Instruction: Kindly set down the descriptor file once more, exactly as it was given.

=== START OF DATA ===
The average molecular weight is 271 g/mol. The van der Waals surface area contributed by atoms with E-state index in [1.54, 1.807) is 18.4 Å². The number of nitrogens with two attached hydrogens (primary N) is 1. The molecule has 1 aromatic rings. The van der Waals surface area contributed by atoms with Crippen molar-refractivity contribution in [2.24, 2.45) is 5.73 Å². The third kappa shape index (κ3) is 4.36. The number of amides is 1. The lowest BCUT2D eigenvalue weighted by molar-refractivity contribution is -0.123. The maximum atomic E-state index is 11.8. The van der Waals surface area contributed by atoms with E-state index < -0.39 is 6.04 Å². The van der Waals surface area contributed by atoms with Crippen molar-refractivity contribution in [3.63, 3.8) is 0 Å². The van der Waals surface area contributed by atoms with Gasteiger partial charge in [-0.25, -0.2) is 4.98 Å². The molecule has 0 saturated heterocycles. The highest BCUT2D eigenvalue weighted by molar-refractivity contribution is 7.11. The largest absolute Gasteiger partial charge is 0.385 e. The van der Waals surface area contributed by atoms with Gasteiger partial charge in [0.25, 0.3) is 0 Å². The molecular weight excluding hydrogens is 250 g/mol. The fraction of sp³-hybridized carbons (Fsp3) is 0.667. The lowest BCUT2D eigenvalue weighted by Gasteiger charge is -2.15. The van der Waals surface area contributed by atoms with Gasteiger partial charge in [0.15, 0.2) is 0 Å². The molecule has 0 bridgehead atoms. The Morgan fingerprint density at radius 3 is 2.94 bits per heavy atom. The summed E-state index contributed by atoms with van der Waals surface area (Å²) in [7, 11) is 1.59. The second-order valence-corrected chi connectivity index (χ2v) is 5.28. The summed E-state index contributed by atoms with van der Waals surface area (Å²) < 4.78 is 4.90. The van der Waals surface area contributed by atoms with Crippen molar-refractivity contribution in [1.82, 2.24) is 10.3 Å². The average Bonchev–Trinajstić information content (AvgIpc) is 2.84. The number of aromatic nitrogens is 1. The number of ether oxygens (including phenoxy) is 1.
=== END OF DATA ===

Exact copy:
The average molecular weight is 271 g/mol. The van der Waals surface area contributed by atoms with E-state index in [1.54, 1.807) is 18.4 Å². The number of nitrogens with two attached hydrogens (primary N) is 1. The molecule has 1 aromatic rings. The van der Waals surface area contributed by atoms with Crippen molar-refractivity contribution in [2.24, 2.45) is 5.73 Å². The third kappa shape index (κ3) is 4.36. The number of amides is 1. The lowest BCUT2D eigenvalue weighted by molar-refractivity contribution is -0.123. The maximum atomic E-state index is 11.8. The van der Waals surface area contributed by atoms with E-state index < -0.39 is 6.04 Å². The van der Waals surface area contributed by atoms with Crippen molar-refractivity contribution in [3.63, 3.8) is 0 Å². The van der Waals surface area contributed by atoms with Gasteiger partial charge in [-0.25, -0.2) is 4.98 Å². The molecule has 0 saturated heterocycles. The highest BCUT2D eigenvalue weighted by molar-refractivity contribution is 7.11. The largest absolute Gasteiger partial charge is 0.385 e. The van der Waals surface area contributed by atoms with Gasteiger partial charge in [0.25, 0.3) is 0 Å². The molecular weight excluding hydrogens is 250 g/mol. The fraction of sp³-hybridized carbons (Fsp3) is 0.667. The lowest BCUT2D eigenvalue weighted by Gasteiger charge is -2.15. The van der Waals surface area contributed by atoms with Gasteiger partial charge in [0.15, 0.2) is 0 Å². The molecule has 0 bridgehead atoms. The Morgan fingerprint density at radius 3 is 2.94 bits per heavy atom. The summed E-state index contributed by atoms with van der Waals surface area (Å²) in [7, 11) is 1.59. The second-order valence-corrected chi connectivity index (χ2v) is 5.28. The summed E-state index contributed by atoms with van der Waals surface area (Å²) < 4.78 is 4.90. The van der Waals surface area contributed by atoms with Crippen molar-refractivity contribution in [1.82, 2.24) is 10.3 Å². The average Bonchev–Trinajstić information content (AvgIpc) is 2.84. The number of aromatic nitrogens is 1. The number of ether oxygens (including phenoxy) is 1.